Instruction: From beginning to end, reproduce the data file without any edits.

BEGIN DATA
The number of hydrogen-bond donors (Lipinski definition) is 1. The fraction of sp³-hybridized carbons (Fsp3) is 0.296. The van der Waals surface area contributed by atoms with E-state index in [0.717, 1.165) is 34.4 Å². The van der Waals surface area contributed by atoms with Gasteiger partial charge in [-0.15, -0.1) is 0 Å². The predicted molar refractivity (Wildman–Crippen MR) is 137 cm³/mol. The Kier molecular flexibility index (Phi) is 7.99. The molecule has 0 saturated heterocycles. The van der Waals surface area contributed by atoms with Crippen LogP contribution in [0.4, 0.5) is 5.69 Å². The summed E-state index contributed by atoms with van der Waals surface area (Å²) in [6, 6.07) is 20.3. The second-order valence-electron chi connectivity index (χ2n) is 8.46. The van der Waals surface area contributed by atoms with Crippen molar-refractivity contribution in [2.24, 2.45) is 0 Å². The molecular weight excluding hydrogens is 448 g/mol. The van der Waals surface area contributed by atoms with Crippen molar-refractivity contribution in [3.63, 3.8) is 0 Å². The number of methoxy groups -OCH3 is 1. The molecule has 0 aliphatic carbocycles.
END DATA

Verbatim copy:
The number of hydrogen-bond donors (Lipinski definition) is 1. The fraction of sp³-hybridized carbons (Fsp3) is 0.296. The van der Waals surface area contributed by atoms with E-state index in [0.717, 1.165) is 34.4 Å². The van der Waals surface area contributed by atoms with Gasteiger partial charge in [-0.15, -0.1) is 0 Å². The predicted molar refractivity (Wildman–Crippen MR) is 137 cm³/mol. The Kier molecular flexibility index (Phi) is 7.99. The molecule has 0 saturated heterocycles. The van der Waals surface area contributed by atoms with Crippen LogP contribution in [0.4, 0.5) is 5.69 Å². The summed E-state index contributed by atoms with van der Waals surface area (Å²) in [6, 6.07) is 20.3. The second-order valence-electron chi connectivity index (χ2n) is 8.46. The van der Waals surface area contributed by atoms with Crippen molar-refractivity contribution in [2.24, 2.45) is 0 Å². The molecular weight excluding hydrogens is 448 g/mol. The van der Waals surface area contributed by atoms with Crippen molar-refractivity contribution in [3.63, 3.8) is 0 Å². The number of methoxy groups -OCH3 is 1. The molecule has 0 aliphatic carbocycles.